In Hamlet, William Shakespeare suggests that individuals may struggle to restore honour and certainty because of procrastination and deception.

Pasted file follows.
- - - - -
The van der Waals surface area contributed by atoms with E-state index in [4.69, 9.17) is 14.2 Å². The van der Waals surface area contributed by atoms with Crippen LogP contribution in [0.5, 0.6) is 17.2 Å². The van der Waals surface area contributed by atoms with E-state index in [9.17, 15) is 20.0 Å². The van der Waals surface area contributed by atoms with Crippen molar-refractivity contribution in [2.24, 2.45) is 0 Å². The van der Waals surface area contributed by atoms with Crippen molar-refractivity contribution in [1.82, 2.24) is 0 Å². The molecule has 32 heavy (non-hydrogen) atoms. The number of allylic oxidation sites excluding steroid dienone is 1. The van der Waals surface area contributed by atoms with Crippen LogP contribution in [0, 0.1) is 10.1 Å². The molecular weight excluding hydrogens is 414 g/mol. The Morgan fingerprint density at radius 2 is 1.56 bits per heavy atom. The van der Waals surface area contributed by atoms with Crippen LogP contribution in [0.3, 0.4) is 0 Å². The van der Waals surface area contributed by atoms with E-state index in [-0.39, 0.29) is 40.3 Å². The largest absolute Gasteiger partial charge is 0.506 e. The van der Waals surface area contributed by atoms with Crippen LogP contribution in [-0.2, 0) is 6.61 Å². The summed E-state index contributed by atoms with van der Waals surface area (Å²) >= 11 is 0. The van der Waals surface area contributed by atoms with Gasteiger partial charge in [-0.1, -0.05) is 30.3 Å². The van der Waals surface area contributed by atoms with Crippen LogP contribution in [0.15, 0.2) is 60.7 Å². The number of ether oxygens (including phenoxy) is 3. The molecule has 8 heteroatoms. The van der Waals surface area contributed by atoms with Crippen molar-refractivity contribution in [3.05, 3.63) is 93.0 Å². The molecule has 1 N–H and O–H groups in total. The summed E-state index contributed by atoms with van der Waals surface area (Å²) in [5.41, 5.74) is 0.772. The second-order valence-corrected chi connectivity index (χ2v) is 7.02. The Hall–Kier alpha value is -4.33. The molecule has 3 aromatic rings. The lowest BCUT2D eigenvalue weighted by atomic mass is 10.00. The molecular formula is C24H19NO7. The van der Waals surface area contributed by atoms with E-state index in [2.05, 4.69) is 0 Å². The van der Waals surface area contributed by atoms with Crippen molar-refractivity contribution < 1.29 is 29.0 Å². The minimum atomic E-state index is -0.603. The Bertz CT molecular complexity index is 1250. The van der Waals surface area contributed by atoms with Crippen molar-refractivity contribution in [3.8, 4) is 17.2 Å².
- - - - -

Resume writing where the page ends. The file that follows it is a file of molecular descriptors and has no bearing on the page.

Honour and certainty are both qualities an individual may desire having. To be honoured by one’s name, or to be certain that through life they’ve made the right decisions. Honour is a clear sense of what is right and proper while maintaining great respect; certainty is freedom from doubt. In a sense these two traits are connected; with honour comes certainty, and with certainty comes honour. People want to be certain that what they are doing is right and will be satisfying in the end. With certainty in actions comes pride and honour with the results. Although before the pride and honour come into play, the right decision must be made and making this decision is a struggle for most individuals. Deceiving and conniving may seem simpler than being honest and working hard. There may seem like many quick and easy ways to do things at the last minute but they aren’t honorable. In Hamlet, William Shakespeare suggests that individuals struggle to restore honour and certainty because of procrastination and deception. Throughout the play Hamlet, William Shakespeare presents many soliloquies. The character Hamlet for example has a few soliloquies in which he contemplates whether to take vengeance on his uncle or not. Shakespeare is constantly calling attention to Hamlet’s worries and delays. He repeatedly raises the issue of delay in decision making. Even though as the reader, an individual may think it is something he/she imposes on the play, but the play raises the issue itself. In Hamlet’s first soliloquy, Shakespeare shows the first true insight into Hamlet’s contemplative nature and his suppression of the passionate feelings towards Gertrude and Claudius. Hamlet agonizes over his hopelessness in carrying out the deed to avenge his father and is always searching for reasons why he is acting the way he is. No matter how much...
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